Rain Barrels and Water Harvesting
Why Rain Barrels?
Provide your plants with water they will love!
Unlike treated water, which is "softened" with dissolved minerals, rain water is naturally soft. The water stored in your rain barrel is great for washing your car and watering indoor or outdoor plants. It also doesn’t contain chlorine or fluoride.
Save money and water!
Instead of water from the tap or faucet, you can use the water you've saved to keep your home landscape happy and growing. You'll also reduce your water bill!
Protect the Chesapeake Bay!
Water stored in your rain barrel is water that won't rush off into our streams. Instead, as you use the stored rain water around the home and garden, it will absorb slowly into the ground, replenishing groundwater supplies. By decreasing the volume of storm runoff, rain barrels also help moderate stream erosion and the resulting pollution that is impairing the Chesapeake Bay.
Watch the video below, a presentation from the Northern Virginia Soil and Water Conservation District, to learn more about the benefits of rain barrels.
Build Your Own Rain Barrel Workshops
The City of Alexandria is dedicated to protecting and enhancing the natural environment. One of the ways we do this is by providing outreach and education to citizens for practical solutions like installing rain barrels at home. The City provides "Build Your Own Rain Barrel Workshops" as part of the Northern Virginia Rain Barrel Program Partners.
The barrels we use are thick, sturdy, plastic barrels that were once used for pickling. The Partners purchase the barrels and have "cleaning events" with volunteer groups to wash the barrels. So while there may be some scuffs here and there on the barrels, its because they are being re-purposed and kept out of the landfill. Another plus for the environment! Please visit Northern Virginia Rain Barrel Registration or sign up for "Environmental News" eNews to get details on the next rain barrel workshop.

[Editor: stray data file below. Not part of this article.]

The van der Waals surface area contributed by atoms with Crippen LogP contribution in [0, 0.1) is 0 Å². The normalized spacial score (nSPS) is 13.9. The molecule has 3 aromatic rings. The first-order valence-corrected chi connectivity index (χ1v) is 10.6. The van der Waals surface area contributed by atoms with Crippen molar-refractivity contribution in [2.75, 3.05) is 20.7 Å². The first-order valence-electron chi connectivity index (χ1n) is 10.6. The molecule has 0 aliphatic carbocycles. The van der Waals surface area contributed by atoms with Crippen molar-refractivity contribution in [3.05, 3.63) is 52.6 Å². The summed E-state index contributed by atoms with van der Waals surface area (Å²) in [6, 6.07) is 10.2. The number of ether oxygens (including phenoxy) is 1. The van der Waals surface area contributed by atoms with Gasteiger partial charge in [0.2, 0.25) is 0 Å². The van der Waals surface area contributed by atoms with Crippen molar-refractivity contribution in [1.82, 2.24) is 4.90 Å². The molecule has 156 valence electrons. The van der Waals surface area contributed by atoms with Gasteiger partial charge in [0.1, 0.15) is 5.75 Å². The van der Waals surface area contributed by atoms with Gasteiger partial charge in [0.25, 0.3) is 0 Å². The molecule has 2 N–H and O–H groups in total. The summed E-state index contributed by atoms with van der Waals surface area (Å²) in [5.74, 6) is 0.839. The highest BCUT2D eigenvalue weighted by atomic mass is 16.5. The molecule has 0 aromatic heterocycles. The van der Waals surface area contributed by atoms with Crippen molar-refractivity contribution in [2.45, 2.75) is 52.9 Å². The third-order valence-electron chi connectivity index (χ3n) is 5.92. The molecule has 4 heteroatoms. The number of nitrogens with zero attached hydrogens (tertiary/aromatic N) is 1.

Want to make one at home? Check out this podcast and find out how to make and install one yourself!
Things to Consider
There are two main drivers to look at first when considering rain barrels.
The first thing you want to consider is whether or not your roof downspouts are connected to the storm drain system. Currently, City ordinance does not allow for disconnection of the downspouts if they were connected as part of the development. If, however, the downspouts are not connected (meaning they discharge onsite as part of overland flow), then they may be good candidates for rain barrels.
The rain barrels can be placed under the downspout by first cutting the downspout. Keep the bottom "elbow" and reconnect it to the cut end. The new end should discharge into the top of the barrel and fill up during a rain event. If the barrel gets full, it should overflow through a hose connected at the top. The overflow should be situated so that water is directed away from the building foundation. Or a diverter can be placed on the downspout so that when the barrel is filled, the water is then diverted back into the downspout and discharges at the "normal" location.
It is also important to remember to empty rain barrels after a storm event so that they are ready to receive the rain from the next event. Either way, it's good to empty the barrel about every week (5-7 days). There are a couple approaches to emptying rain barrels. The rain barrel has a spigot (aka hose bib) attached to the bottom. A soaker hose can be attached to this and the spigot opened to allow slow infiltration into landscape areas for a less hands-on approach. You can also leave the spigot closed and fill a watering can. Installation height above ground level will determine the water pressure at the spigot (and hose). A pump (either hand or electrical - possibly solar) can be installed to increase the pressure and allow you to use the hose in a more traditional manner.
Here are some resources to assist you install and maintain your rain barrel - whether you went to a Build Your Own Rain Barrel workshop or bought one from a retailer. The links are provided not as an exhaustive list or a show of preference, but just to help you get going with other accessories, finding installation help, or to paint your rain barrel.